There are no requirements in the rule about scanning cases leaving the distribution center. You must capture the required KDEs for each shipment, but the rule does not specify how you need to do that.
Technology solutions can work together to minimize the impact that tracking outgoing product can have on information technology (IT) and quality control resources. For example, a Produce Traceability Initiative (PTI) case label includes a Voice Pick Code that can help facilitate tracking from the DC to the store without scanning.
It’s important to make sure you have processes and systems in place to accurately track what is in your shipment. Your pallet label should reflect the contents of the pallet, including number of cases for each unique product. An ASN will also contain information about what is in the order. If you adopt using ASNs to send to your customers, make sure the ASN captures all relevant Shipping KDEs.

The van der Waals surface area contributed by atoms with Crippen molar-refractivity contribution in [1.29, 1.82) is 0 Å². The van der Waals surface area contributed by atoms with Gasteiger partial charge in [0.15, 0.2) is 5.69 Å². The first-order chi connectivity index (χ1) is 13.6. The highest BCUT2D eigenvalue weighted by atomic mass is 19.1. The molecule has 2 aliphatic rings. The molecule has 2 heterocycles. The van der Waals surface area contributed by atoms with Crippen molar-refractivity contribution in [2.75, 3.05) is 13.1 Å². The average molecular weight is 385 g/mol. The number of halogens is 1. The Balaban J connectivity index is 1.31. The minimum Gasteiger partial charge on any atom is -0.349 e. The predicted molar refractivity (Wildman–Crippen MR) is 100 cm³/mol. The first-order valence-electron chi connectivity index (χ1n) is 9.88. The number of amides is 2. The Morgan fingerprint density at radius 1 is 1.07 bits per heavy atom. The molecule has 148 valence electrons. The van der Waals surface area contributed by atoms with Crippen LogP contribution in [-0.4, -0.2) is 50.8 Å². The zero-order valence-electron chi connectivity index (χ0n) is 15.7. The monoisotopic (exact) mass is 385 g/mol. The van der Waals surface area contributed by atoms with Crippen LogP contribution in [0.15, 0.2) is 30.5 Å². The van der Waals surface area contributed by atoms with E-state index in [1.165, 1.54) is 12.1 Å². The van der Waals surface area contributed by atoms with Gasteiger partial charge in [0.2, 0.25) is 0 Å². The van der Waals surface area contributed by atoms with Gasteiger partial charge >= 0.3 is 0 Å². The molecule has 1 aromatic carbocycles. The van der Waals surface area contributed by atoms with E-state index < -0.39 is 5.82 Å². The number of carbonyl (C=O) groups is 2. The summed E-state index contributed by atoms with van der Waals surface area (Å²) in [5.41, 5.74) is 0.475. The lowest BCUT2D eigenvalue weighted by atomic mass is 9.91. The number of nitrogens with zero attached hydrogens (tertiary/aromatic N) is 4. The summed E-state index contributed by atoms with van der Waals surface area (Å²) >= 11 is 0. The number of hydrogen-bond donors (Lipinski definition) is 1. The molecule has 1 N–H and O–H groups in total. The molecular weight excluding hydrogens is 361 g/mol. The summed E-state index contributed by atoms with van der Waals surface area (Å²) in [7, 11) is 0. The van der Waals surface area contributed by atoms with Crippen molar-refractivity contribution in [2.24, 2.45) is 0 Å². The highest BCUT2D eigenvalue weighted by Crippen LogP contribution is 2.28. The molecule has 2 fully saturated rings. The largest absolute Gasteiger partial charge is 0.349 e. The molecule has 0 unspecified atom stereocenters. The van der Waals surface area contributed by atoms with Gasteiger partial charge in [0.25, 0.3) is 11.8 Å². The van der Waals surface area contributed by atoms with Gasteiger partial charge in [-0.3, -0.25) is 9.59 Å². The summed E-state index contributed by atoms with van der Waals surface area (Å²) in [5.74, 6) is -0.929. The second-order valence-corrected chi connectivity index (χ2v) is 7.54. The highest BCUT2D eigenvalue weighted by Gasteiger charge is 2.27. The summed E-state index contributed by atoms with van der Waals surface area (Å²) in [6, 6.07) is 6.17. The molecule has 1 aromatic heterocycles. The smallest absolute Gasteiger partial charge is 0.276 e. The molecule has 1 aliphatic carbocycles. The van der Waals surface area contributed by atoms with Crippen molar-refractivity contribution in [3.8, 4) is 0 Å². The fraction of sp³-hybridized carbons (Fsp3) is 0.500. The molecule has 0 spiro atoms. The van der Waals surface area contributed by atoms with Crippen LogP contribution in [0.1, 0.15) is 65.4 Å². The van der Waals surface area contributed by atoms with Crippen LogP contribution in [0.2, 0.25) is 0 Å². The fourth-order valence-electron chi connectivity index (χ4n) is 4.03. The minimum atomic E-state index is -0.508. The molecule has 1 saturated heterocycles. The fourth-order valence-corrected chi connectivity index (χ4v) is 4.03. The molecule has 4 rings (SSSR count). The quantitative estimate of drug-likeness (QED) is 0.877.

Evaluate your current systems to see what data is currently being captured and how it can be pulled together. Does it meet FSMA 204 compliance requirements and can it be pulled into an electronic sortable spreadsheet? If not, you’ll need to outline you plan to correct this to ensure all the data you’re responsible for is being captured.
Grocery retailers have been concerned that key processes or receipt at the store will be slowed by tracking requirements. Read our blog “The Benefits of Early Rule 204 Compliance for Grocery Retailers” to take a deeper dive into these tracking concerns.
MYTH #3: Complying with FSMA Rule 204 requires a massive IT effort.